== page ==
Politipress: Growing pool of candidates (part 3)

In the latest installment of Politipress, WSPN's Alex Janoff takes a look at the rapidly growing field of candidates for the 2020 presidential election.

In the latest installment of Politipress, WSPN's Alex Janoff takes a look at the rapidly growing field of candidates for the 2020 presidential election.

Alex Janoff

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For the voting members of our community, it is often hard to have a firm grasp on who the politicians that represent us are and what they do. In the eleventh installment of Politipress, I take a look at the biggest names looking to challenge President Trump in the 2020 race for the presidency.

In the last edition of Politipress, Charlie Moore broke down some of President Trump’s potential 2020 challengers on the Republican side. Since then, a number of Democrats have officially announced their candidacy for president, bringing their total up to 22.

Beto O’Rourke: Here’s one of the more nationally recognizable names to enter the fold. In the 2018 midterm elections, O’Rourke made headlines by giving incumbent Senator Ted Cruz a tough race for Cruz’s Texas Senate seat, winning 48.3% of the vote in the state which has historically been a Republican stronghold. O’Rourke announced his candidacy for president on March 14, and his keystone issues are immigration reform, marijuana legalization and rural hospital access. At age 47, O’Rourke is likely to draw support from many young voters fed up with elitist politics that are looking to renew and de-age the Democratic Party.

Pete Buttigieg: Another young future face of the Democratic Party is Pete Buttigieg. The 37-year old South Bend, Ind. mayor with the difficult to pronounce last name has impressed many with recently strong polling. Buttigieg actually announced his candidacy back in January, but he has found some recent support from voters after a successful CNN Town Hall. According to a RealClearPolitics polling average, “Mayor Pete” has the support of about 11% of voters in Iowa, behind only Vermont Senator Bernie Sanders and a certain popular Veep we’ll talk about later. As the potential to be the first openly gay president, Buttigieg will likely appeal to LGBT voters and many young Democrats looking to change the face of the party (similar to O’Rourke). His signature issues are climate change and economic opportunity.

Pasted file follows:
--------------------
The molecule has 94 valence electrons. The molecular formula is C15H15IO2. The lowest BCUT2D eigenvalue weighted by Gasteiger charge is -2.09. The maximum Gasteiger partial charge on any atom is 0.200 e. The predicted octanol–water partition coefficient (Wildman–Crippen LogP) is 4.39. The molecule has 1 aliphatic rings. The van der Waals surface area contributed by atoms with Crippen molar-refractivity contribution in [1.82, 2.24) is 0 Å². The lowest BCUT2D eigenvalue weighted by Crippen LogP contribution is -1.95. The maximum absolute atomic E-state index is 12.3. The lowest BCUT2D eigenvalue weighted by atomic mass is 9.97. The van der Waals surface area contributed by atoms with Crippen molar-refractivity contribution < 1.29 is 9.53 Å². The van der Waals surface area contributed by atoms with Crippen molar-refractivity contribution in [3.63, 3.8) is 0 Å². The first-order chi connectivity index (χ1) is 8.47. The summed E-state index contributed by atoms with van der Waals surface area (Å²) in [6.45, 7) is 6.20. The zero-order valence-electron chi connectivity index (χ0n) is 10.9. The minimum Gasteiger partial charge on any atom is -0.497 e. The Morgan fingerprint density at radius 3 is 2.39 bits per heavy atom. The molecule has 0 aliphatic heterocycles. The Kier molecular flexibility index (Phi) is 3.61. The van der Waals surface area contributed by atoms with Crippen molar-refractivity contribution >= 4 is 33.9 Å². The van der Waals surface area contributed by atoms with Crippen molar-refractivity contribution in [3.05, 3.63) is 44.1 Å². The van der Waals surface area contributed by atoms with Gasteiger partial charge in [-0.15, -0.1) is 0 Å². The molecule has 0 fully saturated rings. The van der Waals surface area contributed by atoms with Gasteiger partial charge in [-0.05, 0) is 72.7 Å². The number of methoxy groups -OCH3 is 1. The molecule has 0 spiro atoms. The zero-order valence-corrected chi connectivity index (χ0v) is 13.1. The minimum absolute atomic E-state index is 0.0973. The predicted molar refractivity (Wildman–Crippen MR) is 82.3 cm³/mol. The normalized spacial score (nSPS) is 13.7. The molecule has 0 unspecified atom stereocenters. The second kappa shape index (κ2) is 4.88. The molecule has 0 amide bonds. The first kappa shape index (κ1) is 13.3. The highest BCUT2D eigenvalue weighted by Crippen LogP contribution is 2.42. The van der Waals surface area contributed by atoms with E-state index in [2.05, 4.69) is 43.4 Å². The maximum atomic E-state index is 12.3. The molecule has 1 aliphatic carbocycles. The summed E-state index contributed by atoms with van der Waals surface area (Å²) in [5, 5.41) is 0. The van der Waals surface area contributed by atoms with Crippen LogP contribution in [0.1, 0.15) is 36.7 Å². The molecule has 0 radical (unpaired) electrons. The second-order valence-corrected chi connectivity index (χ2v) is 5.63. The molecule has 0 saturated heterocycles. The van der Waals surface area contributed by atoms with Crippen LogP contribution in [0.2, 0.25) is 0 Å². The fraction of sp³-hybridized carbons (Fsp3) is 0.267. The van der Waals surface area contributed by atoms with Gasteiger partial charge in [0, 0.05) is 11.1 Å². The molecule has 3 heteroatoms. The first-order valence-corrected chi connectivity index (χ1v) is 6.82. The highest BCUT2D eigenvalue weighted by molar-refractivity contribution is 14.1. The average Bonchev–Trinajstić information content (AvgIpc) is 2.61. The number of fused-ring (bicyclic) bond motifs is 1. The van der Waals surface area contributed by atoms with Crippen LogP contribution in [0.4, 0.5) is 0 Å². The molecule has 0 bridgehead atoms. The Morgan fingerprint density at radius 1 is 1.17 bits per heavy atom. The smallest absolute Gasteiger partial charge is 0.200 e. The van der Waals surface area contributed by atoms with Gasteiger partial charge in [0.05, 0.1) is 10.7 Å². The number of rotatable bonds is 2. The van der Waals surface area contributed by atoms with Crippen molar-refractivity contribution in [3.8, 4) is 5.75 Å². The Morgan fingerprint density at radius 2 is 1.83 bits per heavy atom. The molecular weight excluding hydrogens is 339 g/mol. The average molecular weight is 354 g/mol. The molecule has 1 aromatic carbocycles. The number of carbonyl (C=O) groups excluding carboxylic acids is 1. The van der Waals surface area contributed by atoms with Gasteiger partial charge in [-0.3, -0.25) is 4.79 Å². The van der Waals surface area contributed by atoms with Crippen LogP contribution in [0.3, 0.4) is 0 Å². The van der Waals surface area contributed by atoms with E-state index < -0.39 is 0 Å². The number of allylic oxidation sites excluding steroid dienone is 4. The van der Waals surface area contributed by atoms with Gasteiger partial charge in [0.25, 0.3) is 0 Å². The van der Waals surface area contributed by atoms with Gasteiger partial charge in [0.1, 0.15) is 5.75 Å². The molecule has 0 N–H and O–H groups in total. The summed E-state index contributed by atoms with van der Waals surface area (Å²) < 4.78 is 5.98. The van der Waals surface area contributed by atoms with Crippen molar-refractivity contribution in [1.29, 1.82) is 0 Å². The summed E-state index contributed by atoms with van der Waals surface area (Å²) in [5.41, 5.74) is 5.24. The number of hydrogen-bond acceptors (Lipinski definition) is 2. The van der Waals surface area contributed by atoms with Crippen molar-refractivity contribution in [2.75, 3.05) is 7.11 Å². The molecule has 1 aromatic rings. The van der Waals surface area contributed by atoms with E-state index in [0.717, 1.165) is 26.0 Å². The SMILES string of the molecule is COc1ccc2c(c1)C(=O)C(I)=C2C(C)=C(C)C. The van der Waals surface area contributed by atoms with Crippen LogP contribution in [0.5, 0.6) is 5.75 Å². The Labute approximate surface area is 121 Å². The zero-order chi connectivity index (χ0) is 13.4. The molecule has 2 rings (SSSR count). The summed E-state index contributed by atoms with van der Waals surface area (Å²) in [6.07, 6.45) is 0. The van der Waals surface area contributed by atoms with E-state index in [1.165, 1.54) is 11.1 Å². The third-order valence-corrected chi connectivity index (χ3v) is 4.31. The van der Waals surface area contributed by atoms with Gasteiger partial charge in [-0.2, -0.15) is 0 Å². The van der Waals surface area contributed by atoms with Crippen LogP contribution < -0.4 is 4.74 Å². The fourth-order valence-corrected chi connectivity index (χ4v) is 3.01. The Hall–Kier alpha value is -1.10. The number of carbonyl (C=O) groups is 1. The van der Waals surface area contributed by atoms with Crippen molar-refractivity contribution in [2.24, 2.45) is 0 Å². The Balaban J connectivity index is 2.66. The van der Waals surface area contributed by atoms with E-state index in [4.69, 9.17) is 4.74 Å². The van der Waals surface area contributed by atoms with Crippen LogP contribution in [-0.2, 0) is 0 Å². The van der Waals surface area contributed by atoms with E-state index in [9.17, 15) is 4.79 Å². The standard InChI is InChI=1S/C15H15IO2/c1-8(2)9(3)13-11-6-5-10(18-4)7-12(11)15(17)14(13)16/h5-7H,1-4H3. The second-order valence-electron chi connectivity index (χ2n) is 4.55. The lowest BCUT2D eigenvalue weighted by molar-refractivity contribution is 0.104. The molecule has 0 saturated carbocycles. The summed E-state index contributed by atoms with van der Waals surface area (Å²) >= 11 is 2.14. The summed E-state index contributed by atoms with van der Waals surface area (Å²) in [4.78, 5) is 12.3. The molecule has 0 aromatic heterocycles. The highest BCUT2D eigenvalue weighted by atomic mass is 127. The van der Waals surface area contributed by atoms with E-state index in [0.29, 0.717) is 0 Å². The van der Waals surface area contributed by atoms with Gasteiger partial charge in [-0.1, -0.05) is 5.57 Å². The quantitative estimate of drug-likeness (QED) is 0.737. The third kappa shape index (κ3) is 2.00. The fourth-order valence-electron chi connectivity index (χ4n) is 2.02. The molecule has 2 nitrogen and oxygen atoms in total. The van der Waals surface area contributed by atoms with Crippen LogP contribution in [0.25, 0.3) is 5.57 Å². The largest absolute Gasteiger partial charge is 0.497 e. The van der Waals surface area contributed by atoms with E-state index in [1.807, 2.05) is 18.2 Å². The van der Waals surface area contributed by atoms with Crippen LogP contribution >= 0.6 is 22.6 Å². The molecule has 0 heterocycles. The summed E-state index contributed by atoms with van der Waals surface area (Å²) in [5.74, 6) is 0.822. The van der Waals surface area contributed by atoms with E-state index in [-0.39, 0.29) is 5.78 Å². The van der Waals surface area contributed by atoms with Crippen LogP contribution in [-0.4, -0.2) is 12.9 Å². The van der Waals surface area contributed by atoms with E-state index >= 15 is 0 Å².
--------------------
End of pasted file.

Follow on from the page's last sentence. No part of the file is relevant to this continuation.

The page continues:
Joe Biden: While Beto O’Rourke or Pete Buttigieg might be a sign of the future of the Democratic Party, Joe Biden is a manifestation of the Democratic Party’s past. The “certain popular Veep” I referenced earlier has decades of political experience under his belt. He served as a Senator for 36 years from 1973 to 2009, often chairing many powerful Senate committees. It was on one of these committees, the Senate Judiciary Committee, where Biden faced criticism for his handling of Anita Hill’s accusations that then-Supreme Court Justice Nominee Clarence Thomas had sexually harassed her. After leaving the Senate, Biden served as President Obama’s vice president, leading to one of the best presidential bromances our country has ever seen. Biden’s years of experience both in the Senate and in the White House make him one of the most well-rounded Democratic nominees for president. Since announcing his candidacy on April 25, he looks to be one of the party’s most popular and powerful candidates.

At the end of the day, the biggest name to enter the field has to be Biden. He has led polls even before announcing his candidacy and will likely lead polls until the debates start. Personally, I am looking forward to the debates. I’m interested in seeing how the conflict between new and old liberalism plays out in these debates. Ultimately, the race to the White House is heating up, and voters across the country have a lot to think about before the primaries next year.

Opinion articles written by staff members represent their personal views. The opinions expressed do not necessarily represent WSPN as a publication.

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